Between 1970 and 1972, Cat Stevens recorded four albums in the same manner, using the same producer and many of the same musicians, painting the album covers, and assigning the records ponderous titles. Things changed with his next album, Foreigner.
Cat Stevens virtually disappeared from the British pop scene in 1968, at the age of 20, after a meteoric start to his career. He had contracted tuberculosis and spent a year recovering, from both his illness and the strain of being a teenage pop star, before returning to action in the spring of 1970 — as a very different 22-year-old — with Mona Bone Jakon.
In retrospect, it is not hard to find hints of a coming change in the final album Cat Stevens made before a near-death experience and a religious conversion.
Things aren’t going well for Cat Stevens on the planet, ah, polyethylene. Critics keep asking: would you buy a used I Ching from this man? Since Tea for the Tillerman, affirmation has been doubtful. Never a deep thinker and rarely a master of words, Stevens has now turned to the “majik” of numerology, only to have the melodies disappear down the decimal point. In fact, “Call Me Zero” would have been a perfect title for Numbers, an album so breathtakingly stupid that even the most loyal fan could count its merits without using any of the fingers on either hand.
Yusuf Islam, commonly known by his former stage name Cat Stevens, is a British singer-songwriter, multi-instrumentalist, humanitarian, and education philanthropist. His 1967 debut album reached the top 10 in the UK, and the album's title song "Matthew and Son" charted at number 2 on the UK Singles Chart. His albums Tea for the Tillerman (1970) and Teaser and the Firecat (1971) were both certified triple platinum in the US. His musical style consists of folk, pop, rock, and Islamic music. His 1972 album Catch Bull at Four spent three weeks at number one on the Billboard 200, and fifteen weeks at number one in the Australian ARIA Charts…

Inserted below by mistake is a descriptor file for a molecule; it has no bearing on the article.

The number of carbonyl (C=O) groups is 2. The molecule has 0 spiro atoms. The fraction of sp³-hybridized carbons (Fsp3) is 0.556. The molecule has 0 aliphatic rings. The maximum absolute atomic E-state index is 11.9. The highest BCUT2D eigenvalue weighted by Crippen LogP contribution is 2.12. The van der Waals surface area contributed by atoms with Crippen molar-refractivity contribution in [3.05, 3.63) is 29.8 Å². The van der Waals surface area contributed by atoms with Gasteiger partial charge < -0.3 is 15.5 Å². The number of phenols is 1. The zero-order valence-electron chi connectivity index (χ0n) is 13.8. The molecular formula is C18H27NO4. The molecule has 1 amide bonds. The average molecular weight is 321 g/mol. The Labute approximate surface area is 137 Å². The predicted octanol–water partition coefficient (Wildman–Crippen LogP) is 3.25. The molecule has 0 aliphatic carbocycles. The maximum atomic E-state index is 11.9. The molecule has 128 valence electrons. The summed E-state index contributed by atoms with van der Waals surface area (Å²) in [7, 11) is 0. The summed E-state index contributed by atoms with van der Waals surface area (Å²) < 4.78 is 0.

Mona Bone Jakon only began Cat Stevens' comeback. Seven months later, he returned with Tea for the Tillerman, an album in the same chamber-group style, employing the same musicians and producer, but with a far more confident tone…
Tell 'Em I'm Gone is the first new Yusuf album to be released since 2009 s acclaimed Roadsinger. Recorded all over the world, including Los Angeles, Dubai, Brussels, and London, the album features 10 brand-new studio recordings, including five originals and five carefully-chosen cover songs. Tell 'Em I'm Gone features musical contributions from Richard Thompson, blues harmonica legend Charlie Musselwhite, singer-songwriter Bonnie 'Prince' Billy, Tuareg group Tinariwen, and guitarist Matt Sweeney. The album was produced by Yusuf, with Rick Rubin also producing select tracks.
Tea for the Tillerman is a highly-regarded album by singer-songwriter Cat Stevens. This album, Stevens' second during 1970, includes many of Stevens' most memorable and beloved songs by his fans, including "Where Do the Children Play?," "Hard Headed Woman," "Wild World," "Sad Lisa," "Into White" and "Father and Son." Four of the tracks ( "Where Do the Children Play?", "On the Road to Find Out", "Tea for the Tillerman" and "Miles from Nowhere" ) were featured in the Hal Ashby and Colin Higgins' black comedy film entitled Harold and Maude, in 1971, gaining Stevens more fans long afterward. The track "But I Might Die Tonight" was featured on another 1971 film: Deep End by Jerzy Skolimowski. Stevens, a former art student, created the artwork featured on the record's cover. With "Wild World" as an advance single, this was the album that brought Stevens world-wide fame. The album itself charted into the top 10 in the United States, where he had previously had few listeners.